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Rodriguez was introduced in the 57th minute but try as he did, Colombia was unable to find the final pass in the box, and Japan held on for the unexpected victory.

With the win, Japan top Group H ahead of a meeting with Senegal, while Colombia will have to regroup to face Poland.

In a World Cup full of unexpected results, Tuesday brought yet another memorable win for an underdog.

New Zealand women footballers rebel against national coach

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Wellington, New Zealand (AP) Only weeks after New Zealand Football made headlines by signing a revolutionary equal pay deal with its female players, the organization is facing a mutiny by members of its women’s team against the national coach.

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New Zealand Football confirmed on Tuesday it had received a letter signed by a number of New Zealand players complaining about the methods and tactics employed by Austria-born coach Andreas Heraf.

The complaints follow the New Zealand team’s recent 3-1 loss at home to Japan. Heraf angered his players, and fans of the Football Ferns national team, by taking an entirely defensive game plan into the rare home international.

Heraf then further angered his players with comments defending his approach.

He said there was “a big difference in quality” between the New Zealand and Japanese players and that New Zealand “will never have that quality” to compete with top teams like Japan. He said the scoreline might have been 8-0 if New Zealand had not adopted a defensive approach.

One of New Zealand’s leading players, United States-based Abby Erceg, retired after playing 132 matches for New Zealand, citing Heraf’s approach in previous international matches.

She later told New Zealand media: “I couldn’t stand to wear that (national symbol) on my chest any more when his vision was to cower in a corner and not get beat by too much.”

New Zealand Football defended Heraf against the media and public criticism but admitted his comments were “strange” and “wrong” and did not accurately reflect his views. Heraf later apologized and said he had not expressed himself clearly.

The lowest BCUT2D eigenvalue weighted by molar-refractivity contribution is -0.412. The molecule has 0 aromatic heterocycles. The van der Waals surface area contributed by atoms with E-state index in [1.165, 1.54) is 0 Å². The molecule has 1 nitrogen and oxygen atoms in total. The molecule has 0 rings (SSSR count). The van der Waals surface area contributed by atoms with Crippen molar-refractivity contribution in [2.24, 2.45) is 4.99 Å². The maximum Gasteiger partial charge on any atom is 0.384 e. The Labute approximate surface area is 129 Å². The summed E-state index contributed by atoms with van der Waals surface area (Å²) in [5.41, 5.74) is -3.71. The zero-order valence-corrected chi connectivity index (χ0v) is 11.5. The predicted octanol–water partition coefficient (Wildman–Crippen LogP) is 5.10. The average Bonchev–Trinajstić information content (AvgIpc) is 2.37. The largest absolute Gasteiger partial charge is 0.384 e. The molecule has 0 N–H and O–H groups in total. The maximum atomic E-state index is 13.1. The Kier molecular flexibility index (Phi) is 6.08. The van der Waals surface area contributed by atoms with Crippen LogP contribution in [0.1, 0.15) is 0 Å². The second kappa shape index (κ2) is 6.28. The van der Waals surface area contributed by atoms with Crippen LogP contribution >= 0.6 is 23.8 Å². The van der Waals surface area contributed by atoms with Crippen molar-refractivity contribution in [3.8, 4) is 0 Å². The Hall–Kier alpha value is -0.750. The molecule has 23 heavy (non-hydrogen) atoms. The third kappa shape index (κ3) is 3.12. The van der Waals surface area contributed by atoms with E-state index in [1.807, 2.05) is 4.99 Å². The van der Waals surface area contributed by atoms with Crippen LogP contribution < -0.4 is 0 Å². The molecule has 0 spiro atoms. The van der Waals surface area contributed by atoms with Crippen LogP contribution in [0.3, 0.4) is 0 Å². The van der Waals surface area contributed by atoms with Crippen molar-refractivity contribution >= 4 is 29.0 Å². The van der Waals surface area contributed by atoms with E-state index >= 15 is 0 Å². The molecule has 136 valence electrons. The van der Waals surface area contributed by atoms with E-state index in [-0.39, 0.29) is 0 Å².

But efforts to dampen the controversy have failed. New Zealand Football said in a statement it had “received a letter from the NZ Professional Footballers Association (NZPFA) last night with a number of complaints from the players of the Football Ferns.”

The mutiny comes only weeks after New Zealand gained international headlines for a deal which gives female pay parity with their male counterparts.

New Zealand Football signed the deal which provided female players with equal match payments, travel arrangements and prize money.

At the time, New Zealand women’s captain Ali Riley said the deal meant New Zealand would “be able to compete against the top teams, to be able to do well at a World Cup and the Olympics – this is what we needed.”

VIDEO: Colombia sees red, Japan takes early lead

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The first red card of the World Cup came just moments after fans took their seats in Saransk.

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After David Ospina blocked a breakaway opportunity from Yuya Osako in the third minute of the match, Japan star and former Manchester United midfielder Shinji Kagawa fired the rebound on goal. But his shot was blocked by the arm of Colombia midfielder Carlos Sanchez, which earned him a straight red card from referee Damir Skomina and an early trip to the locker room.

Kagawa then stepped up to the spot and calmly sent Ospina the wrong way to give Japan the shock early lead.

Colombia will play the rest of the match with ten men and no James Rodriguez, who was named to the bench for this match as he recovers from a reported calf injury.

Rodriguez out of Colombia starting XI

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Taking a page out of Egypt’s book, Colombia will be without its talismanic playmaker for its first match, Tuesday morning against Japan.

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Juan Fernando Quintero replaced James Rodriguez in Colombia’s starting Xi to take on Japan in Saransk as Colombia coach Jose Pekerman clearly hopes a few extra days of recovery for the injured Rodriguez will help him return to 100 percent fitness. Rodriguez is battling a reported calf injury.

Rodriguez scored six goals and had two assists in five games at the last World Cup in Brazil, helping guide Los Cafeteros to their first World Cup quarterfinals appearance.